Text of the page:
Revealed Truths

Emmanuel Allard
Nouvelle Upanishads Du Yoga

The Buchla 200e is a hybrid modular synthesiser. Part analogue, part digital, it is a contemporary descendent of those groovy contraptions that were so attractive to pioneer sound heads like Morton Subotnik and Charles Cohen back in the late 60s and early 70s. These fearless sonic architects used the first-generation Buchla synths – the original 200, the sound easel and others – to create trippy, shimmering soundscapes, which sounded like messages from the future sung by cyborg angels.

French musician and sound artist Emmanuel Allard spent three years getting to grips with the system before laying down this set of seven austere and intense instrumental pieces. It’s his sophomore record, and is quite a departure from his first release, 2003’s Imite Moi, a slab of maximalist computer music released under the name Fabriquedecouleurs.

“I wanted to make simple forms, primordial electronic music,” said Allard in an interview last year. This mood of reductionism permeates this record. Basically, if you’re hoping for the joyful polyphony of Subotnik’s Silver Apples of the Moon, or the rapturous clatter of Charles Cohen’s Dance of the Spirit Catchers, then you’re out of luck. This is ascetic stuff. Allard is happy to set one or two patches off and let them run for fairly long periods without much happening, resulting in a strange, disembodied feeling.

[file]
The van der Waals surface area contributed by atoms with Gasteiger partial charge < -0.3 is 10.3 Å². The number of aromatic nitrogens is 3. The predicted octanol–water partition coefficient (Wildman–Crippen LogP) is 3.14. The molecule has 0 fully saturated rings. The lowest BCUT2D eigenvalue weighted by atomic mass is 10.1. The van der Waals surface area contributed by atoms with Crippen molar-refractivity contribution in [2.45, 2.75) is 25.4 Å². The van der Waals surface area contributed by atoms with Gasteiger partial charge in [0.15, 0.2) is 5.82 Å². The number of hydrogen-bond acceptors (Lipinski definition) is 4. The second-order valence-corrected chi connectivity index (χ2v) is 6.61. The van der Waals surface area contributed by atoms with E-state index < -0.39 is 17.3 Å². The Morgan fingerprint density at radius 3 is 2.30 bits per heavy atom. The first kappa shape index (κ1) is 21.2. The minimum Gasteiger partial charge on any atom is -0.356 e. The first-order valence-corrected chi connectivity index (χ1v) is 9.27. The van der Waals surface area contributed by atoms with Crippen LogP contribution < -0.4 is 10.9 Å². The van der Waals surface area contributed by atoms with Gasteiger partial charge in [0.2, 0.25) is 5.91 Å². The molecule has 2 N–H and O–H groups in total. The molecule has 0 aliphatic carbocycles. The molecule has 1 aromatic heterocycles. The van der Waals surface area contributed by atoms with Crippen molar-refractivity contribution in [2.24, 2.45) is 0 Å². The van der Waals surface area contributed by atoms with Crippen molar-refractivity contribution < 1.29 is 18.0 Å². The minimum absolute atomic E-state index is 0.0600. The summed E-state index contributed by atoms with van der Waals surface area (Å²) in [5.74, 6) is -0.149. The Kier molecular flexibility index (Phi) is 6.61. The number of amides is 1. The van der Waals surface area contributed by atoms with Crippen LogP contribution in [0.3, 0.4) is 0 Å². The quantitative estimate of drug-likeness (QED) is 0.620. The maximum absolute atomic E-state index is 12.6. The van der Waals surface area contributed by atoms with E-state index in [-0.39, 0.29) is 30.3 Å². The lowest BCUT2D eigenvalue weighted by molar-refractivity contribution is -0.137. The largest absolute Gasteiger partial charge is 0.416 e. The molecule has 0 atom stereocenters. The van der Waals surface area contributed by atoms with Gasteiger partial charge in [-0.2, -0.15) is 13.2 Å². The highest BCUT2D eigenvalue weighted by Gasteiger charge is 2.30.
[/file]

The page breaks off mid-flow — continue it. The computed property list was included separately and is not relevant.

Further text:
In ‘Élan’, for example, various glitches and crashes punctuate a steady low hum, snatches of some strange machine conversation heard through a wall. In contrast, ‘Adelphi Wave’ swoops and screeches like a robot wasp in a jam-jar.

The title, too is important. Most yoga is all about discipline, a kind of physical version of meditation where the practitioner focuses on one thing – the position – to the exclusion of everything else. These pieces can be seen in the same way. Meditative exercises in sound, with no extraneous interruptions to disturb the concentration.

Of course, this CD is a world away from your typical new age twinkling you hear playing in many yoga studios in the UK. I can’t quite imagine the call and response style howls of ‘L’Art Noir’ – which sounds like a kind of prehistoric cattle lowing – helping your typical middle class salaryman leave their worries behind in the search for transcendence.

But these pieces are engrossing, their less-is-more aesthetic making it easy to focus in on the detail of the sound, aided by the pleasingly physical feel of much of the album. It’s not something you can imagine being bashed out on an iMac in half days messing around with whatever software package is hip with the kids these days.

There’s no better example of this than on the album’s final track, the 13-minute long ‘Gold Rand’. Starting with a hypnotic bass hum that rises and falls at irregular intervals, it mutates into a series of electronic creaks and groans before settling into a series of truly strange-sounding whines and farts, It feel I’m eavesdropping on some vast, fantastic creature – some huge, furry, cat-like beast from an early Studio Ghibli film perhaps – drifting off into a dream-filled sleep.

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